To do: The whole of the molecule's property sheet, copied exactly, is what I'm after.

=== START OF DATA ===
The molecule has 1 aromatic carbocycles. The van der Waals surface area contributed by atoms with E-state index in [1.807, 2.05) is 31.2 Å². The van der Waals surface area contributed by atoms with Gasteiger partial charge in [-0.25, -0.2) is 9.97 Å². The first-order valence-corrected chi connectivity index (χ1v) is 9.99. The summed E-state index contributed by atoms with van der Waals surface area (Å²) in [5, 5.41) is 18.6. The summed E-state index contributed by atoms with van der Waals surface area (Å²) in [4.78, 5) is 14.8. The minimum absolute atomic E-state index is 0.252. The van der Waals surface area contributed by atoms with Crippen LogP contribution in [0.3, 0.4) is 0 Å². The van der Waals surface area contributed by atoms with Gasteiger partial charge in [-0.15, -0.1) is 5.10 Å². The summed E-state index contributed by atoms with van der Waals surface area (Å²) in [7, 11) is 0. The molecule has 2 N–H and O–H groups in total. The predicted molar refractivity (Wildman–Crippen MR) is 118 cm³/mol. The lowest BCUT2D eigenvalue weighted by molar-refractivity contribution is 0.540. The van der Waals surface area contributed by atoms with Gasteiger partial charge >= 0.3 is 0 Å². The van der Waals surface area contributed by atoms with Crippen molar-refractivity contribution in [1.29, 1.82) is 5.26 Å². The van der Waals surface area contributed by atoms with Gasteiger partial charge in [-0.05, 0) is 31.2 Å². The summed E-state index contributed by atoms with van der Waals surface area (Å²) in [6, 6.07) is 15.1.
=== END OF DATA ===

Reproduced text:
The molecule has 1 aromatic carbocycles. The van der Waals surface area contributed by atoms with E-state index in [1.807, 2.05) is 31.2 Å². The van der Waals surface area contributed by atoms with Gasteiger partial charge in [-0.25, -0.2) is 9.97 Å². The first-order valence-corrected chi connectivity index (χ1v) is 9.99. The summed E-state index contributed by atoms with van der Waals surface area (Å²) in [5, 5.41) is 18.6. The summed E-state index contributed by atoms with van der Waals surface area (Å²) in [4.78, 5) is 14.8. The minimum absolute atomic E-state index is 0.252. The van der Waals surface area contributed by atoms with Crippen LogP contribution in [0.3, 0.4) is 0 Å². The van der Waals surface area contributed by atoms with Gasteiger partial charge in [-0.15, -0.1) is 5.10 Å². The summed E-state index contributed by atoms with van der Waals surface area (Å²) in [7, 11) is 0. The molecule has 2 N–H and O–H groups in total. The predicted molar refractivity (Wildman–Crippen MR) is 118 cm³/mol. The lowest BCUT2D eigenvalue weighted by molar-refractivity contribution is 0.540. The van der Waals surface area contributed by atoms with Gasteiger partial charge >= 0.3 is 0 Å². The van der Waals surface area contributed by atoms with Crippen molar-refractivity contribution in [1.29, 1.82) is 5.26 Å². The van der Waals surface area contributed by atoms with Gasteiger partial charge in [-0.05, 0) is 31.2 Å². The summed E-state index contributed by atoms with van der Waals surface area (Å²) in [6, 6.07) is 15.1.